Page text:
More political terrorism.. Of course followed by the Obama hot apple bend over (bipartisanship). When I saw the tea party policy ad I almost threw up. WTF is tea party policy? Please?!

Posted by: Trollop on February 5, 2011 at 1:54 PM | PERMALINK

It's clearly in Republican political interests to have a number of Obama programs that they can label as fascist big-government horrors, and that when they don't exist, they are willing to make them up, like death panels, or FEMA camps, or n-many other scary stories.

But the idea that the GOP isn't interested in talking about reality and negotiating practical solutions isn't really news, is it? We've been talking about it for months (years?) now. It's only unproductive if you interpret their interests as advancing their policy objectives, but they are clearly more interested in advancing their political objectives, power for its own sake and destruction of their enemies.

The GOP gets so much easier to understand once you can get free of that assumption that they care in any way about policy issues in the real world. They don't.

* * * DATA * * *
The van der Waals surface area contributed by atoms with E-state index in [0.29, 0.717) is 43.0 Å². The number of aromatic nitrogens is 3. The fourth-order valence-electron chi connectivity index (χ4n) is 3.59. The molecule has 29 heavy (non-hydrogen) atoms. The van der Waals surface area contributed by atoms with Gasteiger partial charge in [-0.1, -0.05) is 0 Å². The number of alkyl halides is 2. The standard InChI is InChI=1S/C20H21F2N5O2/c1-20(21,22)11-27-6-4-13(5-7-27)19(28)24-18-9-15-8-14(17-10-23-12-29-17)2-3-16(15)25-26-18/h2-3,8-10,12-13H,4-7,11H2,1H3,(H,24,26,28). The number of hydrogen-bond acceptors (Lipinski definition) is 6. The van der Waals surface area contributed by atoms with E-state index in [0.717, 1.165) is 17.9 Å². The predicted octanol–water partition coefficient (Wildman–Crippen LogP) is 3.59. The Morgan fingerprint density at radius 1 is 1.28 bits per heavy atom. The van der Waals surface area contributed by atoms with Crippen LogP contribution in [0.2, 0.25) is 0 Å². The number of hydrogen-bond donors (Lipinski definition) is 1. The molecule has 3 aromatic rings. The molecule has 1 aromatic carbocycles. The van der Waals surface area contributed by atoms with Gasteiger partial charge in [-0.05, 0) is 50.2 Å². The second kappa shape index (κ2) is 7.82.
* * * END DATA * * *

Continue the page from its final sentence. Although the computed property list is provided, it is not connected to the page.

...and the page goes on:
Posted by: biggerbox on February 5, 2011 at 2:04 PM | PERMALINK

I hate to admit it, but I think McConnell is being cleverer, and more scheming. Honestly - go down the list of likely repub pres candidates: Palin, Huckabee, Pawlenty, Hutsman, Romney, Gingrich.

Deep down, Mitch the bitch knows they are all losers. They all have major liabilities, and whoever comes out of the primaries [the race to the t parties inanities] will be so far into the loony bin that they likely cannot recover to veer to the center for the general. The only way to keep repubs at bay is to use their scorched earth policy.

Posted by: bigtuna on February 5, 2011 at 2:17 PM | PERMALINK

All the talk about the mandate is a waste of time or a distraction. Nobody actually opposes the mandate, it's just something that's easy to demagogue so people focus on it instead of their real issue. Republicans pretend to hate the mandate as a way of getting at anger at Obamacare as a whole (with the actual issue there seeming to be, "how dare Democrats actually succeed at something"). Lefty netroots people of a certain type pretend to hate the mandate as a way of getting at anger over the public option.